The main theme for the 29th annual conference is directed to the topic:
Democracy and Educational Leadership
Education has an important role in maintaining democracy. As John Dewey stridently argued,
Democracy has to be born anew every generation, and education is its midwife.
This is mirrored in the words of past US President Roosevelt who said;
Democracy cannot succeed unless those who express their choice are prepared to choose wisely. The real safeguard of democracy, therefore, is education.
Since the 1970s, the world has experienced what has been called ‘the third wave of democracy’. During this time, the number of countries classified as democracies increased from 35 to 110 and many researchers argue that this has had a profound global benefit. This view is supported by data showing that the percentage of people living in extreme poverty decreased from 43% in 1993 to 17% in 2011. Also, it is noted that the percentage of children dying before the age of five decreased from 22% in 1960 to less than 5% in 2016. But despite these positive outcomes, there are serious negative concerns, too. For example, there is evidence supporting the view that in many European democracies the political support for European integration is heavily aligned with those who will benefit most, namely the highly educated minority. Here it would seem that democracy is creating its own antagonist – inequality. Even in the US, often heralded as being at the forefront of democracy, there is growing concern that the interdependency of democracy and capitalism is promoting serious financial, social, and cultural inequalities throughout the country to the point where some writers are now calling for a more socialist inclined political environment.
Thus, today’s democracy is under threat for many reasons. Larry Diamond, researcher on democracy, characterizes our time as one of “democratic recession” were democracy is falling from its revered position almost all over the world. The financial crisis, many civil wars, the refugee crisis, terror attacks, Brexit, the election of leaders with anti democratic values, interference with elections in other countries, the creation of The Islamic State, resistance against immigration and growth in populistic movements, extremism and radicalization are some examples of what is now threatening democracy.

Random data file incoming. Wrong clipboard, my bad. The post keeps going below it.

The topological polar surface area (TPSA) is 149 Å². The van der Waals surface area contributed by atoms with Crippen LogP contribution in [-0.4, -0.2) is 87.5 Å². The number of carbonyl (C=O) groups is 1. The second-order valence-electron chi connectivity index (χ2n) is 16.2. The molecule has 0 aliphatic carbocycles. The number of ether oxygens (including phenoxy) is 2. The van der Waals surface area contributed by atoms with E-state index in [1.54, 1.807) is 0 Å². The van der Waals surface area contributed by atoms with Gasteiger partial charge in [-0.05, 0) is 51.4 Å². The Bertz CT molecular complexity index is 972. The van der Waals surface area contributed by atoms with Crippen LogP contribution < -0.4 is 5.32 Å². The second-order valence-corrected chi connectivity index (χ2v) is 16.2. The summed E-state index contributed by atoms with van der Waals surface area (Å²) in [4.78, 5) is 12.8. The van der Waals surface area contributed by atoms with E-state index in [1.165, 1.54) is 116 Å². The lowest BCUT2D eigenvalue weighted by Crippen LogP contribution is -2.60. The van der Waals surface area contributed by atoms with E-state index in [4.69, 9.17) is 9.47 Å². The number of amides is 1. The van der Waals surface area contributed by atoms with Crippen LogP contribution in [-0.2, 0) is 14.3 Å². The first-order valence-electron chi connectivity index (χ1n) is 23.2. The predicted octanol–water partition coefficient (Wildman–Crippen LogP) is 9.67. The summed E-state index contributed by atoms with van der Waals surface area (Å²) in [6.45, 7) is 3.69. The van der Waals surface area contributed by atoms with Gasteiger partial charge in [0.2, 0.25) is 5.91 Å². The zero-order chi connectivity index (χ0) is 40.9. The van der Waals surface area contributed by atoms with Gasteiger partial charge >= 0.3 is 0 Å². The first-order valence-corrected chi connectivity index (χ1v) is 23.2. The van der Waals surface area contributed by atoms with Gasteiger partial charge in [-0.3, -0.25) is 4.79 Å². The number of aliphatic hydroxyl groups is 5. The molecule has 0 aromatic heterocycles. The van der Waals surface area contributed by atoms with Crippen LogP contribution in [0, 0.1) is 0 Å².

Indeed, Francis Fukuyama argues that democracy has become a question of identity and dignity instead of financial equity. He points out that while the political left-wing focuses on marginalized groups as black people, women, latinos, LGBT society and refugees, the political right-wing redefine themselves as patriots, who want to protect the traditional national identity, but often this is closely aligned with a narrowing of views and attitudes associated with ethnicity and religion.
Clearly, it would be foolhardy to ignore these threats to democracy. Perhaps we have ignored John Dewey’s advice and have not sought to re-create democracy anew with each generation. We have taken it for granted that democracy is self-perpetuating – its benefits insure its own future. Clearly, this is not the case. How is democracy being experienced in your country? What does this mean for education? For your institution? Your School?
However, ENIRDELM is facing unprecedented challenges this year as we cope with the pandemic of the coronavirus, which we still don´t fully know its consequences. All universities, schools and kindergartens are now closed in Norway. Thus, we don´t know for sure if the ENIRDELM conference will be able to proceed as planned in September 2020. But, during this tough time it is more important than ever that we strive to remain connected in our network and continue to seek ways to share experiences, research and different policy approaches however possible. It is very useful for each of us to be provided with new professional knowledge and insight for how different thematic areas are being addressed in your country. Through comparation we can learn a lot from each other. To this end, regardless of the impact of coronavirus, all accepted ENIRDELM Conference abstracts will be published and we will provide a process for publishing full papers.
Thus, we invite you to address a perspective on democracy and educational leadership as it relates to your situation by submitting an abstract aligned with one or more of following thematic areas:
- Workplace democracy
- Democracy and leadership
- Educating for democracy
- Participation in education
- Democracy, decision-making and conflict management
- Education for citizenship
- Education for equity
- Education for critical thinking
- Education of human rights
- Questions of identity, dignity and acknowledging
Send in an abstract of your paper with max 300 words. Deadline for submitting papers is 1th of June. The abstract will be blind peer reviewed. You will know whether it is accepted or not within the 10th of June. No matter if the Conference is canceled or not all accepted paper proposal will be published in a book of abstracts. And we will continue the process of publishing full papers. Deadline for full paper is 16th of October 2020. If we are so lucky that the conference can be held you will have 15 minutes for the presentation and 15 minutes with discussion.
To make an online proposal:
1. Read the guidelines which should be used in preparing the papers..
2. Open the online form and submit details with your manuscript.